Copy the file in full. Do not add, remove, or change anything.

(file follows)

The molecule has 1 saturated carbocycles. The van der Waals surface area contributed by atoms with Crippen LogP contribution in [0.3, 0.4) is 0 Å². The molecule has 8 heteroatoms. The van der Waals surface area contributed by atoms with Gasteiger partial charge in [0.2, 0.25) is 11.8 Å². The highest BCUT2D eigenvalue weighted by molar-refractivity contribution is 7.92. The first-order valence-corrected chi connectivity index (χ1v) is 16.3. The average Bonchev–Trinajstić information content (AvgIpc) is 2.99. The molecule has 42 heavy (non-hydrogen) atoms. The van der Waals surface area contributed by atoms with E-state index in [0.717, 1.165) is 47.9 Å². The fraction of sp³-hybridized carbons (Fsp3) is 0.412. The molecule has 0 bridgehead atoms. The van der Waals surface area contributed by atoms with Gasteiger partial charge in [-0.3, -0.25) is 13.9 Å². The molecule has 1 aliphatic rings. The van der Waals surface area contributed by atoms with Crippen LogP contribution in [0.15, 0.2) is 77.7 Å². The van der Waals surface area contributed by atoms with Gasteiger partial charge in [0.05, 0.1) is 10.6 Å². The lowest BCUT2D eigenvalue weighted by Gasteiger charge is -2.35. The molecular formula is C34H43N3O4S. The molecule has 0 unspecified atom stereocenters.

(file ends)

The molecule has 1 saturated carbocycles. The van der Waals surface area contributed by atoms with Crippen LogP contribution in [0.3, 0.4) is 0 Å². The molecule has 8 heteroatoms. The van der Waals surface area contributed by atoms with Gasteiger partial charge in [0.2, 0.25) is 11.8 Å². The highest BCUT2D eigenvalue weighted by molar-refractivity contribution is 7.92. The first-order valence-corrected chi connectivity index (χ1v) is 16.3. The average Bonchev–Trinajstić information content (AvgIpc) is 2.99. The molecule has 42 heavy (non-hydrogen) atoms. The van der Waals surface area contributed by atoms with E-state index in [0.717, 1.165) is 47.9 Å². The fraction of sp³-hybridized carbons (Fsp3) is 0.412. The molecule has 0 bridgehead atoms. The van der Waals surface area contributed by atoms with Gasteiger partial charge in [-0.3, -0.25) is 13.9 Å². The molecule has 1 aliphatic rings. The van der Waals surface area contributed by atoms with Crippen LogP contribution in [0.15, 0.2) is 77.7 Å². The van der Waals surface area contributed by atoms with Gasteiger partial charge in [0.05, 0.1) is 10.6 Å². The lowest BCUT2D eigenvalue weighted by Gasteiger charge is -2.35. The molecular formula is C34H43N3O4S. The molecule has 0 unspecified atom stereocenters.